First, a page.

This paper challenges the dominant "moralist" view in contemporary aesthetics. Moralism is the thesis that, in some cases, our moral evaluations of artworks should have a direct effect on our aesthetic evaluations of those works. In the paper I argue that moralism is false – or, at least, so implausible as not to be believed. As moralists themselves emphasize, if a case for moralism is to be made, it will be with regard to the perspective a work endorses. I distinguish two ways in which a perspective can be morally inflected: with respect to its content (being morally "abhorrent" or "admirable"), and with respect to its form (being morally "sensitive" or "obtuse"). In neither case is moralism defensible. With respect to the former, a morally abhorrent or admirable perspective simply has no aesthetic value on its own, either positive or negative; the perspective's aesthetic value is determined by other, aesthetic aspects of its work. With respect to the latter, a morally sensitive perspective does indeed have positive aesthetic value, and conversely for an obtuse perspective; however, this value holds in virtue of just its sensitivity, and not in virtue of its being a moral sensitivity. Thus, the aesthetic relevance of a morally inflected perspective is either nonexistent or incidental to the perspective's morality. Therefore, the case for moralism cannot be made. (email for draft)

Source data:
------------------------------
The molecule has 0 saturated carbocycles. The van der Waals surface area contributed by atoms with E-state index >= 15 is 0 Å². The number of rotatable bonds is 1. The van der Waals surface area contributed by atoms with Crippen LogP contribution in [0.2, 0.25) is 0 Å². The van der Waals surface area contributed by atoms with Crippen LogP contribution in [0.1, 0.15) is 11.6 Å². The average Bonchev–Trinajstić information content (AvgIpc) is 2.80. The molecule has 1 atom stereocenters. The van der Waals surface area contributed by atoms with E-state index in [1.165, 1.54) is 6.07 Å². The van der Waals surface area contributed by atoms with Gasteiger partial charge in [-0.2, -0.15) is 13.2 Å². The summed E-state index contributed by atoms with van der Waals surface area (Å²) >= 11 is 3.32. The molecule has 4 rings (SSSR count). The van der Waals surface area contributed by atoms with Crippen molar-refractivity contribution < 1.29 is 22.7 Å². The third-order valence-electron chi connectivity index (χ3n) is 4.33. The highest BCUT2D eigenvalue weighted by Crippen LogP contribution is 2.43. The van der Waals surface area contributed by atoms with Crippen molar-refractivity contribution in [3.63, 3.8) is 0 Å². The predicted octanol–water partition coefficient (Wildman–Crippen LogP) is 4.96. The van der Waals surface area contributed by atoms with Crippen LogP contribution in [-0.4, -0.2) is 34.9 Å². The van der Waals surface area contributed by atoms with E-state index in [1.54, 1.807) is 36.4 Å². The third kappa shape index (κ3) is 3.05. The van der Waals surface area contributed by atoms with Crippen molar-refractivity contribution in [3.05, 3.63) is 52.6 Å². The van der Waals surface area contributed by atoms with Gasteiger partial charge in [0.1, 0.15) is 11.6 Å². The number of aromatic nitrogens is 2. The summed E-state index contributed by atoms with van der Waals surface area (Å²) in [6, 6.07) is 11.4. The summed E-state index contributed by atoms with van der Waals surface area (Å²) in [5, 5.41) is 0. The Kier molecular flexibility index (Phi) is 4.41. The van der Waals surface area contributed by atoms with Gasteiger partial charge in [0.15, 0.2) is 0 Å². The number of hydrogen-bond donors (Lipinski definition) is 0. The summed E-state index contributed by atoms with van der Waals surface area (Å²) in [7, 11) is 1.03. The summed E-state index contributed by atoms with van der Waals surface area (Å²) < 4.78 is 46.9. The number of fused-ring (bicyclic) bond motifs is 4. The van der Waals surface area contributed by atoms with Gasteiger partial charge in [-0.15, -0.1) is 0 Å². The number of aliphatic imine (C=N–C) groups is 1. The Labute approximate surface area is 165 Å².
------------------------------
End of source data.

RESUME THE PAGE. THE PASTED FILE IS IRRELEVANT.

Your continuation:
What are Platonic Forms, metaphysically speaking? In this book I propose a new answer to this age-old question, novel in both its approach and its substance. With respect to my approach to this question, I proceed from the idea that we will arrive at a satisfactory account of the Forms' metaphysical status only by taking as central their role as causes. And, with respect to the substance of my answer, I argue that, once their role as causes is properly understood, it becomes apparent that Forms are, metaphysically speaking, best seen as a kind of elemental power – a metaphysical category which Plato would plausibly have inherited from various of his predecessors, such as the Presocratic philosophers and the Hippocratic medical writers. As a result, Platonic Forms are revealed on this interpretation to be just one step (indeed, the last step) in a long tradition of ancient causal and metaphysical theorizing, which sought to explain the natural world of change in terms of unchanging eternal elements.
(For the curious, this manuscript expands on ideas first developed in my...)